Falling in love with Amazonia: a film

Film director Estevão Ciavatta’s 3D experience, with the expert guidance of an indigenous chief, takes the viewer on an extraordinary journey through the world's largest rainforest threatened by mankind and climate change. The purpose: to raise awareness about its breathtaking beauty, to bring people closer together, to encourage them to care for this piece of Creation

Bianca Fraccalvieri – Vatican City

A virtual tool to warn humans about what is instead frighteningly real and urgent: the systematic destruction of the Amazon rainforest and the need to preserve it. This is the purpose of the 3D film entitled "Amazônia Viva," an immersive experience that unfolds in the region of the Tapajós River in the Brazilian state of Pará.  The documentary uses 360º footage, wide panoramas, and zooms in on details to reveal to the public one of the most important places on the Planet and thus bring the Amazon, the lung of the world, closer to the people. Because only if you love something are you willing to take care of it.

A special guide

The nine-minute "journey" is led by 'cacique' Raquel Tupinambá, a member of the Surucuá community. The indigenous leader, an expert in technology and the environment, takes the viewer on a virtual tour through one of the most relevant, and fascinating natural wonders of the world which, unfortunately, is threatened by human actions. With the help of a visor, the viewer flies over the immense green forest, then follows the trails, crosses the waterways, admiring centuries-old trees, meeting colorful feathered birds, diving with children into the river, and even taking a canoe ride. It is impossible to remain indifferent to such beauty, richness, and exuberance of nature.

The film even takes the viewer along to navigate the rivers and torrents of the Amazon
The film even takes the viewer along to navigate the rivers and torrents of the Amazon

The film’s objective

"This is the mission, the goal of the film: to bring the forest closer to the people, to bring them all the way inside a world that is talked about a lot but about which little is known, to make them experience the environment even if only in a virtual way," explains Carlos Vicente, National Facilitator of the Interfaith Rainforest Initiative (IRI) and creator of the project. The film, in fact, will be one of the main tools IRI will use in its programs to raise awareness, train and engage religious leaders and communities on tropical forest conservation and the protection of indigenous peoples, in accordance too, with Pope Francis' wishes.

Shedding light on environmental disasters

The film was initially released at the COP27 conference held in Sharm el-Sheikh, Egypt, last November. For Carlos, this climate conference was very important for Brazil, as all the nations of the world demonstrated concern about rising emissions, which are producing global warming. There is a risk that warming will exceed what was established in the Paris Agreement, which is one and a half degrees. In this context, the Amazon Rainforest plays a key role, because, Carlos explains, "if we continue to destroy, burn, emit CO2, much of the efforts of the whole world could be lost. There is no point in reducing emissions in one place while, for example, the rainforest continues to burn and emit toxins. But on the other hand, it is extremely important that the huge reserve of water, biodiversity, and cultural diversity be preserved for the good of Brazil and humanity."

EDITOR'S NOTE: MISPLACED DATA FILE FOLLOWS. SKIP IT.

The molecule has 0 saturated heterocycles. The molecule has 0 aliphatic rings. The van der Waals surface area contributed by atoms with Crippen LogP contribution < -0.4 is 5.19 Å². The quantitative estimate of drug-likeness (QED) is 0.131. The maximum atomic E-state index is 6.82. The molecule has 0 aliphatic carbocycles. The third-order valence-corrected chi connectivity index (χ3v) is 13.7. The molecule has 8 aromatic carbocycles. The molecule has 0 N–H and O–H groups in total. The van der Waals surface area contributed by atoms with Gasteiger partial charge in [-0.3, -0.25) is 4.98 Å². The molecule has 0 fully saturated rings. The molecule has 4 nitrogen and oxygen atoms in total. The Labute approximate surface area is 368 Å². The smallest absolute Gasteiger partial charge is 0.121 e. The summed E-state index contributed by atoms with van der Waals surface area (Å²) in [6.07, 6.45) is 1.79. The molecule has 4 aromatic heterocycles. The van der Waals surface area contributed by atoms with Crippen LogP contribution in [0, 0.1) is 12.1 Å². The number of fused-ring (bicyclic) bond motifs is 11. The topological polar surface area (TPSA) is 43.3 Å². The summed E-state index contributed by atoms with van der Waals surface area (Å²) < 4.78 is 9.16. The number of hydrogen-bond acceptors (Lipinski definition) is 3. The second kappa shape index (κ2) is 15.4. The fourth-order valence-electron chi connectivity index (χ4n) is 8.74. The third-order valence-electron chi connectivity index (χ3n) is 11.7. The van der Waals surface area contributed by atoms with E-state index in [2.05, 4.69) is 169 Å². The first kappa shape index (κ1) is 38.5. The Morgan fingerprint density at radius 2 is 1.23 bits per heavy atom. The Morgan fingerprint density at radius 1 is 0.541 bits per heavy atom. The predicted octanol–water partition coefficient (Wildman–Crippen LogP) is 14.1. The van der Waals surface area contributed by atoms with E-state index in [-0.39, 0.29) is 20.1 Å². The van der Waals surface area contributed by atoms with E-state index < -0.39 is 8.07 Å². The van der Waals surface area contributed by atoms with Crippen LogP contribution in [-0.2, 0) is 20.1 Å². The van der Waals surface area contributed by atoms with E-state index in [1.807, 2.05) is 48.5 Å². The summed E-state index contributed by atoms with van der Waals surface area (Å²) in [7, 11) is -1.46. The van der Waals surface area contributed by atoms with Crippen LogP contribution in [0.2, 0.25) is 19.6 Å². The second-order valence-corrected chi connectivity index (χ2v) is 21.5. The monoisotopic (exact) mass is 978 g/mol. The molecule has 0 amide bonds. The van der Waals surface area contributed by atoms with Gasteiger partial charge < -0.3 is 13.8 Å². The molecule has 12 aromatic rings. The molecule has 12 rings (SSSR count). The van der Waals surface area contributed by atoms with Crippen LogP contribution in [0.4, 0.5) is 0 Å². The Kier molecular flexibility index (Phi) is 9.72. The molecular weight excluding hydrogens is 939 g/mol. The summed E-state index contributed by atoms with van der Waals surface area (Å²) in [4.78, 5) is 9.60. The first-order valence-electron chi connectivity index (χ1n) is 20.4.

A land to love and protect
A land to love and protect

The echo of Laudato si’

From Egypt, the film reached the Vatican and possibly Pope Francis. "The Pontiff, with Laudato si' - but the Catholic Church in general," Carlos continues, "are leaders on this issue of caring for the Common Home, caring for nature, for Creation, respecting indigenous peoples, local communities. And the Interfaith Initiative is fundamentally inspired by this mission that the Pope pursues with great determination: taking care of Creation which means taking care of everyone, not only the current generation but also future generations."

And there is nothing better than doing it through art, culture, spirituality, and education too. All of this stems from that incredible inspiration found in the Bible, so well understood and implemented by Pope Francis in his encyclical Laudato si'. In many passages, the Pontiff mentions the Amazon Rainforest, calling it one of the "lungs of the planet, rich in biodiversity."

Time to act

"So, the importance of these places for the entire planet and for the future of humanity cannot be ignored. Tropical forest ecosystems possess a biodiversity of enormous complexity, almost impossible to understand completely, but when these forests are burned or cut down to develop crops or to raise small herds of livestock, also unfortunately by poor people who do not have enough to live on, countless species are lost in a few years and such areas transform from verdant woodlands to arid deserts." In another document, in the Post-Synodal Apostolic Exhortation "Querida Amazonia," Francis describes his idea for the region in the form of four dreams. There, he writes poetically, "water is the queen; rivers and streams resemble veins, and every form of life springs from it." This is precisely what one experiences in the striking 3-D film that encourages us to think a lot. With the screenplay and direction by award-winning director Estevão Ciavatta, of Pindorama Filmes, and funded by the Instituto Clima e Sociedade (iCS), "Amazônia Viva" will be made available free of charge to anyone interested in promoting awareness about protecting the Amazon Rainforest both inside and outside Brazil.

Restoring the alliance between man and the environment is one of the film's objectives
Restoring the alliance between man and the environment is one of the film's objectives

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21 March 2023, 17:04